This week, Minnesota became the first state to run out of federal funds for its Children’s Health Insurance Program (CHIP) since Congress missed a September deadline to renew it. The blue state will make up the loss out of state revenues, for now, but others will not. Colorado’s Department of Health Care Policy and Financing sent letters to the Centennial State’s CHIP recipients warning that it will run out of funds by the end of January, and advising them to look into private insurance.
Renewing funding for the once-bipartisan program may become part of negotiations to keep the government running through the new year, but Politico reports that Republican leaders are considering a hardline approach to those talks, and according to The Washington Post, “President Trump has told confidants that a government shutdown could be good for him politically.” So it doesn’t look like anyone’s thinking of the children at the moment.
Finally, Tina Vasquez reports for Rewire News that the Trump regime put an anti-choice zealot in charge of the Office of Refugee Resettlement (ORR), and the guy’s “obsession” with underage pregnant immigrants is “shaping federal policy” and making life miserable for some very vulnerable young women.
Scott Lloyd, who “has a history with so-called crisis pregnancy centers, or fake clinics, which provide people with false information to dissuade them from seeking abortion care,” made news in recent months when a minor identified in court documents as “Jane Doe” was “held hostage” by his agency because she wanted to terminate her pregnancy. A court sided with Doe, but the story didn’t end there.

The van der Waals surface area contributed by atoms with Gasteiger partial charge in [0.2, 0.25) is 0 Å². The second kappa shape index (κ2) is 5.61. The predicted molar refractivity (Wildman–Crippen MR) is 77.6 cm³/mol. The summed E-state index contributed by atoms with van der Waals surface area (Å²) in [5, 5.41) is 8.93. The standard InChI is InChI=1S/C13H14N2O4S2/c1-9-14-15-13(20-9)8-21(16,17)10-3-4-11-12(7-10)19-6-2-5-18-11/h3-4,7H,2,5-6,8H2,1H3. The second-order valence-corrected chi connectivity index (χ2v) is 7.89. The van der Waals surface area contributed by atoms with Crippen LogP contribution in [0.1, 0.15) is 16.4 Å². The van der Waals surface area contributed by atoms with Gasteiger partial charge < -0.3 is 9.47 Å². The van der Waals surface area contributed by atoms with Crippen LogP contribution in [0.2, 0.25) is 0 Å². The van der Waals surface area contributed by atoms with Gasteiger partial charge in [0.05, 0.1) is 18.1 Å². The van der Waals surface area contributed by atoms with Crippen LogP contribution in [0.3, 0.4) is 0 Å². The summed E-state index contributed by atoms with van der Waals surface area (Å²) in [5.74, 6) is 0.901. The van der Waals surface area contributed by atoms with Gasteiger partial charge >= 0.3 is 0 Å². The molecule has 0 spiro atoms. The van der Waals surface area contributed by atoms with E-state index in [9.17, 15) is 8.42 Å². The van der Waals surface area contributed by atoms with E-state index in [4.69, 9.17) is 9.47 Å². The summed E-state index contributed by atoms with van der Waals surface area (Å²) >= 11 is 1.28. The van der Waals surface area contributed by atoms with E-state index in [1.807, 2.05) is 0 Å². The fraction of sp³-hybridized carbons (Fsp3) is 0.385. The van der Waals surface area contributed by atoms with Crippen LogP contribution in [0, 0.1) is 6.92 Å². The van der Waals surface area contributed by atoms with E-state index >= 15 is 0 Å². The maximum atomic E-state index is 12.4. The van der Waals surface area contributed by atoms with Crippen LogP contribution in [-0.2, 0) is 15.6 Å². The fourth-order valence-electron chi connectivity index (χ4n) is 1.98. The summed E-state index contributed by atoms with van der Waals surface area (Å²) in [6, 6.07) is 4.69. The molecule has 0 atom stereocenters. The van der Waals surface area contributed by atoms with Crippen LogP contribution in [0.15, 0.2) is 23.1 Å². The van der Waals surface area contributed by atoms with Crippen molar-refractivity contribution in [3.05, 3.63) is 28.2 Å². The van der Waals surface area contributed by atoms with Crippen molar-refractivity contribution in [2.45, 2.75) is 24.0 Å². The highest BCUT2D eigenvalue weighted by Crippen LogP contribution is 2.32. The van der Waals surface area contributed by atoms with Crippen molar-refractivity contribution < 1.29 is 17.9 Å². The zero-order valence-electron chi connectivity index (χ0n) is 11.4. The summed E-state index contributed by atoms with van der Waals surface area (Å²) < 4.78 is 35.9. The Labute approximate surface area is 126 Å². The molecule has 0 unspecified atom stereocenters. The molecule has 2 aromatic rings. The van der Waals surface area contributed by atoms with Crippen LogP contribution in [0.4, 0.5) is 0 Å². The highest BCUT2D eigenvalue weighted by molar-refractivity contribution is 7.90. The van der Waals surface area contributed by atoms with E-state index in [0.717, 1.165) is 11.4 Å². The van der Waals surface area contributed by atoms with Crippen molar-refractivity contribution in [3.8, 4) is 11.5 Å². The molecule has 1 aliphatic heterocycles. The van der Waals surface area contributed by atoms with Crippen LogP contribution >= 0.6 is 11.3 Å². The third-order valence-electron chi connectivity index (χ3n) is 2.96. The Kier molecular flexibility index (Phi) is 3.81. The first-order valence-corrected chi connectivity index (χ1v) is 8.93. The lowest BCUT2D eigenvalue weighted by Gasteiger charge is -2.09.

Doe has remained in custody for months longer that most unaccompanied minors take to be released because the agency has refused to approve multiple families that were willing to sponsor her in their homes.
Meanwhile, the Department of Justice is waging a parallel court battle to share information about the young woman’s abortion with potential sponsors. Susan Hays, legal director for Jane’s Due Process, an organization providing legal representation to pregnant minors in Texas, told Rewire that she suspects Jane Doe’s sponsorship opportunities have been “sabotaged.”
“They want to tell any potential sponsor she’s had an abortion, that is what the federal government is fighting for… It is absolutely retaliation.”
Meanwhile, Lloyd, who Vasquez says doesn’t appear to be qualified to lead the agency, is an “ideological pick by the Trump administration as it ushers ‘anti-choice fanaticism’ into the immigration system.” He’s admitted to “counseling” young women in the agency’s custody against seeking an abortion – something else he’s not qualified to do. And under his watch, the agency has also notified shelters that minors must receive anti-abortion counseling as a condition of their release.